The Hutchinson Overide is a tyre designed for gravel riding that takes in a considerable amount of tarmac, and its performance on both surfaces is impressive. Even though it’s not one of the most extreme off-road options, it is definitely one of the best gravel tyres for bikepacking and all-around gravel riding.
Hutchinson Overide gravel tyre - Technical details
Hutchinson's hardpack and tarmac all-rounder gravel tyre Overide comes in four widths catering for the different needs of gravel riders. The narrowest 35mm size is ideal for more pavement use or perhaps commuting, with a fast-rolling semi-slick centre section and diamond-shaped side knobs for cornering traction. From 38mm up, the slick centre is changed to a pebbled centre tread that Hutchinson says offers better grip in loose conditions.
The Overide comes with bead-to-bead Hardskin flat protection and is offered both tubeless-ready and tubed. The tubeless options are made with Hutchinson's bi-compound, which means that the side and centre of the tyre are made of slightly different materials. The flexible side compound reinforces the grip and deformation, and a harder central compound improves rolling performance.
The colour options are black, and tan sidewalls are available for the 38mm wide option and the only 650b option in 48mm width. The tyre has a claimed weight of 400g.
Hutchinson Overide gravel tyre - Performance
It’s been a good while since I’ve had a tyre narrower than 40mm fitted on my bike and, at first, looking at the 38mm, black Overide tyre made me feel like there was something missing, with what looked like a whopping amount of extra frame clearance. But once I got on the trails, this tyre quickly made me like - and even love - it.
Falling in love with the Overide started with the easy set-up. It seated on the rim beautifully, and in no time with just a track pump, and there was very minimal sidewall sealant loss after the initial set-up.
When riding, my bike no longer felt like a tractor on the tarmac and it remained surprisingly comfortable on the off-road trails, too. I am not saying that the Overide offers the same level of grip - especially in the wet - as a knobbly 45mm tyre, but it got me around my local blue trails and smoother gravel roads very comfortably. And that is what it's made for.
The rather low tread pattern does not gain much traction in mud or grass, but if you are lucky enough to have some hard-packed gravel around you, I found these tyres excellent. And let’s be honest, most UK gravel riding includes a hefty amount of tarmac every time, unless you drive to the start point, so Hutchinson has pretty much nailed the target market here.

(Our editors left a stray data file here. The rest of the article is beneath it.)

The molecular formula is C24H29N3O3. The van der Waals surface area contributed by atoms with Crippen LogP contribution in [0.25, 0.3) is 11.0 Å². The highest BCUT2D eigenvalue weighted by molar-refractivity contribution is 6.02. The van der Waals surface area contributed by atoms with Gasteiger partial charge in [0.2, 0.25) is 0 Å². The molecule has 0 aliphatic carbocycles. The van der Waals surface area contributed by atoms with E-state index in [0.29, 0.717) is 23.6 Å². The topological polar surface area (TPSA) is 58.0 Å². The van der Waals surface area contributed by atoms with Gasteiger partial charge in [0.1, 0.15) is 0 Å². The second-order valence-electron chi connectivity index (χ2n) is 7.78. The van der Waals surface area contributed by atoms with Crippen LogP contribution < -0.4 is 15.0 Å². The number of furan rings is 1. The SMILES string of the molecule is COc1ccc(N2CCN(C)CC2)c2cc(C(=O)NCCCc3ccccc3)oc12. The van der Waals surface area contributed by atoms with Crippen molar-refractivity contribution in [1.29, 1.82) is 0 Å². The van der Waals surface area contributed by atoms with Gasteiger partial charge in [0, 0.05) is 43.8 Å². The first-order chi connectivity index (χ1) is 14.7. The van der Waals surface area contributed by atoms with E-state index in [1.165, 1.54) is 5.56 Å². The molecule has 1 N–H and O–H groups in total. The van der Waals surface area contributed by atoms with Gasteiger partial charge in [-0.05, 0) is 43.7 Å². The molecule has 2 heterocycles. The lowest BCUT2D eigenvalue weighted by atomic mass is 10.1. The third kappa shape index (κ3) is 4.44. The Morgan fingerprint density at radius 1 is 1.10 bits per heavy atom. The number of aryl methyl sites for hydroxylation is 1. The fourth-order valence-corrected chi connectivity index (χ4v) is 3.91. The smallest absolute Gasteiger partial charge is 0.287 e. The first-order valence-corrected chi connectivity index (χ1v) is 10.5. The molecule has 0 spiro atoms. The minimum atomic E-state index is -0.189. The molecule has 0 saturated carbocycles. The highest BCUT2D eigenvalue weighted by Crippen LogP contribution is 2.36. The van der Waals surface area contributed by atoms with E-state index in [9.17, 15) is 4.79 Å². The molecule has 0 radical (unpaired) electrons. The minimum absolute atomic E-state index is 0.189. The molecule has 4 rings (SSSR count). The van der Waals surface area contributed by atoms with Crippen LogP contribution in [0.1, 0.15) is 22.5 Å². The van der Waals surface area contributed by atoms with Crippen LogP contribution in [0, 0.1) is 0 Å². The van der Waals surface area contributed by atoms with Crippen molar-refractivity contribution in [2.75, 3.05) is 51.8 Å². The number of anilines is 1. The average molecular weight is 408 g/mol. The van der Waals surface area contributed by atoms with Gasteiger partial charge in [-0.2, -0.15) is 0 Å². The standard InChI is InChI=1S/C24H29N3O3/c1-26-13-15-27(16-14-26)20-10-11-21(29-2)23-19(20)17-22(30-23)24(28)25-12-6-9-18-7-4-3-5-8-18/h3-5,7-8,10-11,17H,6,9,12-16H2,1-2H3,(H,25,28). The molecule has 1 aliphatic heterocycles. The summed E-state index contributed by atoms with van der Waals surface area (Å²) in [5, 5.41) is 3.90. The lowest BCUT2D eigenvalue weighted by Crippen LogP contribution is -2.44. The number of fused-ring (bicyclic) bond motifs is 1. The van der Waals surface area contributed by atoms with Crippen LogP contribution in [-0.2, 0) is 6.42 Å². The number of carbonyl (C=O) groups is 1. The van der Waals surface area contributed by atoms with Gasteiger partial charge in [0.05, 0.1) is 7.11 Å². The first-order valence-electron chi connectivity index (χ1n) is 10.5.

The bi-compound of the tyre is really grippy and I felt it was more confidence-inspiring on corners than some of the wider tyres I've ridden. The transition between the more traction-inspiring side tread and the centre is rather unnoticeable and smooth, and you simply feel the tyre maintaining grip when you lean into a corner - both on tarmac and gravel. Tyre pressure helps with this: the tubeless-ready 38mm version I was testing has a minimum pressure of 43psi, which for me (at 52kg) is relatively high, and I found that I definitely preferred the feeling of something closer to 35psi.
The Hardskin bead-to-bead casing in these tyres claims to offer additional protection from punctures, and it really worked as during the testing period, I had zero punctures and the tyres barely show any signs of wear despite having gone through some questionable bin alleys and paths filled with thorns. And, I hate to say it, but I am very prone to slitting tyre sidewalls but did not manage that with these tyres!
Hutchinson Overide gravel tyre - Verdict
The Overide is a perfect tyre for bikepacking or for your commuter bike that you sometimes want to take on the trails. It offers plenty of grip, puncture resistance and comfort and because it is available in multiple sizes, you can choose the width based on the tarmac-gravel ratio of your rides.
It's not the only all-road gravel tyre in the market. Panaracer's Gravel King SK is one with similar qualities, as is Vittoria Terreno, and the Continental Terra Speed is definitely matching the Overide in grip. But in terms of price, the Overide comes in at £43 a pop, whereas Gravel King SK is £45 and the Terra Speed is considerably more expensive at £66. But based on the durability and the performance of the Overide this far, I argue it is really good value for money.